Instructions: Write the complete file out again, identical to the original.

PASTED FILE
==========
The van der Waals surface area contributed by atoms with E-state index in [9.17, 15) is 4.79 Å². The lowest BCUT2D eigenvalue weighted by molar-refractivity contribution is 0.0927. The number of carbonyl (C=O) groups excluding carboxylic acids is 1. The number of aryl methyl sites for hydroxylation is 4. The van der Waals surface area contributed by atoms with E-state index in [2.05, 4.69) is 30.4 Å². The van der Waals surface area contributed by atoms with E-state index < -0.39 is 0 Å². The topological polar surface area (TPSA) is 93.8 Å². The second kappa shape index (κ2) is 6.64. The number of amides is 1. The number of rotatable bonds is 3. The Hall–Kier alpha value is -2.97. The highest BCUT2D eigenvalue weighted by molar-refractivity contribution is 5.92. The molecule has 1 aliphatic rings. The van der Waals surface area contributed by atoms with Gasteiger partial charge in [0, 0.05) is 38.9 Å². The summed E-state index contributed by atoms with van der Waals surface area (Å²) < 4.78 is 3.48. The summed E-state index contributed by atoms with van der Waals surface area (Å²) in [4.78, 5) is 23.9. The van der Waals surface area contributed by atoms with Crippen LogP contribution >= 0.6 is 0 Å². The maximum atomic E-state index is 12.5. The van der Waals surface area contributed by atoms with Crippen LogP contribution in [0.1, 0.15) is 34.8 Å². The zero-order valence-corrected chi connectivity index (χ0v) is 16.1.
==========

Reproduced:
The van der Waals surface area contributed by atoms with E-state index in [9.17, 15) is 4.79 Å². The lowest BCUT2D eigenvalue weighted by molar-refractivity contribution is 0.0927. The number of carbonyl (C=O) groups excluding carboxylic acids is 1. The number of aryl methyl sites for hydroxylation is 4. The van der Waals surface area contributed by atoms with E-state index in [2.05, 4.69) is 30.4 Å². The van der Waals surface area contributed by atoms with E-state index < -0.39 is 0 Å². The topological polar surface area (TPSA) is 93.8 Å². The second kappa shape index (κ2) is 6.64. The number of amides is 1. The number of rotatable bonds is 3. The Hall–Kier alpha value is -2.97. The highest BCUT2D eigenvalue weighted by molar-refractivity contribution is 5.92. The molecule has 1 aliphatic rings. The van der Waals surface area contributed by atoms with Gasteiger partial charge in [0, 0.05) is 38.9 Å². The summed E-state index contributed by atoms with van der Waals surface area (Å²) < 4.78 is 3.48. The summed E-state index contributed by atoms with van der Waals surface area (Å²) in [4.78, 5) is 23.9. The van der Waals surface area contributed by atoms with Crippen LogP contribution >= 0.6 is 0 Å². The maximum atomic E-state index is 12.5. The van der Waals surface area contributed by atoms with Crippen LogP contribution in [0.1, 0.15) is 34.8 Å². The zero-order valence-corrected chi connectivity index (χ0v) is 16.1.